Proposal for establishment of the UK Cranial Reconstruction Registry (UKCRR).

Br J Neurosurg 2014 Jun 18;28(3):310-4. Epub 2013 Nov 18.

Division of Neurosurgery, Department of Clinical Neurosciences, Addenbrooke's Hospital & University of Cambridge , Cambridge , UK.

Background: The increasing utilisation of decompressive craniectomy for traumatic brain injury and stroke has led to an increase in the number of cranioplasties undertaken. Cranioplasty is also undertaken following excision of tumours originating from or invading the skull vault, removal of bone flaps due to post-operative infection, and decompressive craniectomy for the management of rarer causes of brain oedema and/or refractory intracranial hypertension. The existing literature which mainly consists of single-centre, retrospective studies, shows a significant variation in practice patterns and a wide range of morbidity. There also exists a need to measure the outcome as perceived by the patients themselves with patient reported outcome measures (PROMs; functional outcome, quality of life, satisfaction with cosmesis). In the UK, the concept of long-term surveillance of neurosurgical implants is well established with the UK shunt registry. Based on this background, we propose to establish the UK Cranial Reconstruction Registry (UKCRR).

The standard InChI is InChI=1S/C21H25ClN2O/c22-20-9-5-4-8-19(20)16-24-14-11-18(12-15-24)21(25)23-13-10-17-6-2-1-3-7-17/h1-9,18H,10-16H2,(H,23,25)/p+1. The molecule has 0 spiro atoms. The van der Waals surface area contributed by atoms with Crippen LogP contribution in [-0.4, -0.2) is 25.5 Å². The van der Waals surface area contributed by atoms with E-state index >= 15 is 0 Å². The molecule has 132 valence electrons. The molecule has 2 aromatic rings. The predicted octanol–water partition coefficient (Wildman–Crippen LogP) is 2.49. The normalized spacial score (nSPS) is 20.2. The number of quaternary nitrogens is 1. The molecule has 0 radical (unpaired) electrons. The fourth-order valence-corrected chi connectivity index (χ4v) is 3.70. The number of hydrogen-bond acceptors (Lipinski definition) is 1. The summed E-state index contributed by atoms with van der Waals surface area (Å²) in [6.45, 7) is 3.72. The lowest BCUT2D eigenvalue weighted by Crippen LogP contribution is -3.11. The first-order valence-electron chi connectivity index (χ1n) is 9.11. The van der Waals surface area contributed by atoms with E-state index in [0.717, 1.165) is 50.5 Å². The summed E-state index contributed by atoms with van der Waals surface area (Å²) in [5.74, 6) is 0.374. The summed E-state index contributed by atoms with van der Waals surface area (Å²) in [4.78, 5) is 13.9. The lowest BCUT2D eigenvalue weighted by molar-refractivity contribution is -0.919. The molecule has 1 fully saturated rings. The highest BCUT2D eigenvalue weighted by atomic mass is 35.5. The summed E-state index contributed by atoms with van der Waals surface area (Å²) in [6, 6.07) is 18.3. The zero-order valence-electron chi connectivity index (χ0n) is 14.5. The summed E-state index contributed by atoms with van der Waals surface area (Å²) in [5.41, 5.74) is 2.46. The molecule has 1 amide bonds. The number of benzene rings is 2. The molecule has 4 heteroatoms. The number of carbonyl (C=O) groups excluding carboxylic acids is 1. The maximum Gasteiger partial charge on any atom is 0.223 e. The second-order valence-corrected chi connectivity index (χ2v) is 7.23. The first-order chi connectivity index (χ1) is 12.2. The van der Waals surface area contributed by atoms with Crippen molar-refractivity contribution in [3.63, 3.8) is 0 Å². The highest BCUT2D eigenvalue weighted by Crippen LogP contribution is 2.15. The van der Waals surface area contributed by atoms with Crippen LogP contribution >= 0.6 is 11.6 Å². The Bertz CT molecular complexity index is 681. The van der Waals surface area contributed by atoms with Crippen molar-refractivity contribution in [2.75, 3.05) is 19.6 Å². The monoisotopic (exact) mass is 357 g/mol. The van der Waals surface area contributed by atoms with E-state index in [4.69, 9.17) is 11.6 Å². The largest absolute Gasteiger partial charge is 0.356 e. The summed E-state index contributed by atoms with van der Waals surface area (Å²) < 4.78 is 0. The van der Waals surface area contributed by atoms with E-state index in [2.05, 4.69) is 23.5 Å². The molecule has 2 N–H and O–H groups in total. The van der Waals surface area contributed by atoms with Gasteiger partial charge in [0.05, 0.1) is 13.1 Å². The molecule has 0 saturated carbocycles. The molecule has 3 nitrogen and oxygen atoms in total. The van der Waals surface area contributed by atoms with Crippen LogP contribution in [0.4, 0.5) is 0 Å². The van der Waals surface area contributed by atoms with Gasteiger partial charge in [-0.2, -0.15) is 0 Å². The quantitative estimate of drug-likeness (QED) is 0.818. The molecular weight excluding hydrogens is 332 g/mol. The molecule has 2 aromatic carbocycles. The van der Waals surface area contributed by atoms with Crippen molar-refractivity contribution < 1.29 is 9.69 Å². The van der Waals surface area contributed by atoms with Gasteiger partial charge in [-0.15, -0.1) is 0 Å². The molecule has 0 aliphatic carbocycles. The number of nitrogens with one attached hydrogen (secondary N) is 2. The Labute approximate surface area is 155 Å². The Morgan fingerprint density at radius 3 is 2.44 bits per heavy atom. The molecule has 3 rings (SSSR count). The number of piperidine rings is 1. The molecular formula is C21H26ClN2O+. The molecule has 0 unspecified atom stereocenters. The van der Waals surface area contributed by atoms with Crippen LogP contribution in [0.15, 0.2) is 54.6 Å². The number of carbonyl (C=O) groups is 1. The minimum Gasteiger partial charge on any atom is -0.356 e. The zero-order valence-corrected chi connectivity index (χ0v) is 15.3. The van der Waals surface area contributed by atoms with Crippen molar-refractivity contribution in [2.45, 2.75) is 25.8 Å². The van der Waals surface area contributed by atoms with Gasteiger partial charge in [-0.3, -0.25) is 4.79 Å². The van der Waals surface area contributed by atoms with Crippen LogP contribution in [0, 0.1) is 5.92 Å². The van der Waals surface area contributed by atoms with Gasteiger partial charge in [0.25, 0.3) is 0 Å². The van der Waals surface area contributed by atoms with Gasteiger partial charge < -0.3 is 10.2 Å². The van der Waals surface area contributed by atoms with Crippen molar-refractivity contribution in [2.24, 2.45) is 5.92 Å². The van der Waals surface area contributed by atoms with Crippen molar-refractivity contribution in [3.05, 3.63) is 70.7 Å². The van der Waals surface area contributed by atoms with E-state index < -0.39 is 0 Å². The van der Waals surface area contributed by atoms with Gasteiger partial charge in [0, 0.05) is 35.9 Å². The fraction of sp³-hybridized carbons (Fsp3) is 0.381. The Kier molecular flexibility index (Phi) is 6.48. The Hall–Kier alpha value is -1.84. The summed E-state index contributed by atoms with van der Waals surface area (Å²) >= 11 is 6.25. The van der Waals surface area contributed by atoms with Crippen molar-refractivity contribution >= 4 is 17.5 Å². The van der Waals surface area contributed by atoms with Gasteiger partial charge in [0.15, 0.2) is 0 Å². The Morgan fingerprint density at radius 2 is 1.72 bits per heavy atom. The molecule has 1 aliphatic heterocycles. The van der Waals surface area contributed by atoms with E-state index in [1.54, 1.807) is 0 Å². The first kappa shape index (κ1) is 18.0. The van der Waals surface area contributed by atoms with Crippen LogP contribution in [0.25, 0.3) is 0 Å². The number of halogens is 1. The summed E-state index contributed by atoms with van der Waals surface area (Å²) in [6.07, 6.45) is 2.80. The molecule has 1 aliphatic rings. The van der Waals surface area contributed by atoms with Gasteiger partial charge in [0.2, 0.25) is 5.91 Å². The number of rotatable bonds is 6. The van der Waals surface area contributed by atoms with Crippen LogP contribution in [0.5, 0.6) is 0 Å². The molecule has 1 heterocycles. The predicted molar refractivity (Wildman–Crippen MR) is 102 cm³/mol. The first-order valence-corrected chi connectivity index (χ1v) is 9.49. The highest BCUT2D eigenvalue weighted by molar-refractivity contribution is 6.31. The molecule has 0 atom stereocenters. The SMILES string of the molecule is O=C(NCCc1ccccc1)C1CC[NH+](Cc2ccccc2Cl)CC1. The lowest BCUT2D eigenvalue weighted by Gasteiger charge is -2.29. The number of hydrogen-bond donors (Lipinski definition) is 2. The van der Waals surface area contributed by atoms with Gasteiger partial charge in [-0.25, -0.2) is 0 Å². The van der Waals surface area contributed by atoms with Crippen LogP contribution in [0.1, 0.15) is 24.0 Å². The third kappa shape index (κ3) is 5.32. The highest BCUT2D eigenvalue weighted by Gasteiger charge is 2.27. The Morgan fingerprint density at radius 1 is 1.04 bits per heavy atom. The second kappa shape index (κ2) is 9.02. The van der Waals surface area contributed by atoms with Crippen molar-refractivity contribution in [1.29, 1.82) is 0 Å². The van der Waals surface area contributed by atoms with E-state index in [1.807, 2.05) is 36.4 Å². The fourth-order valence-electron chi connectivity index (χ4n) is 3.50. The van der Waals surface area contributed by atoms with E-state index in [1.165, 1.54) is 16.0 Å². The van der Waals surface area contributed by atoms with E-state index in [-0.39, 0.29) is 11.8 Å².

Aim: The overarching aim of the UKCRR is to collect high-quality data about cranioplasties undertaken across the UK and Ireland in order to improve outcomes for patients.

Methods: Any patient undergoing reconstruction of the skull vault with autologous bone, titanium, or synthetic material in participating units will be eligible for inclusion. Data will be submitted directly by participating units to the Outcome Registry Intervention and Operation Network secure platform. A Steering Committee will be responsible for overseeing the strategic direction and running of the UKCRR.

Outcome Measures: These will include re-operation due to a cranioplasty-related issue, surgical site infection, re-admission due to a cranioplasty-related issue, unplanned post-operative escalation of care, adverse events, length of stay in admitting unit, destination at discharge from admitting unit, mortality at discharge from admitting unit, neurological status and PROMs during routine follow-up.

Conclusion: The UKCRR will be an important pillar in the ongoing efforts to optimise the outcomes of patients undergoing cranioplasty.

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http://dx.doi.org/10.3109/02688697.2013.859657DOI Listing
June 2014
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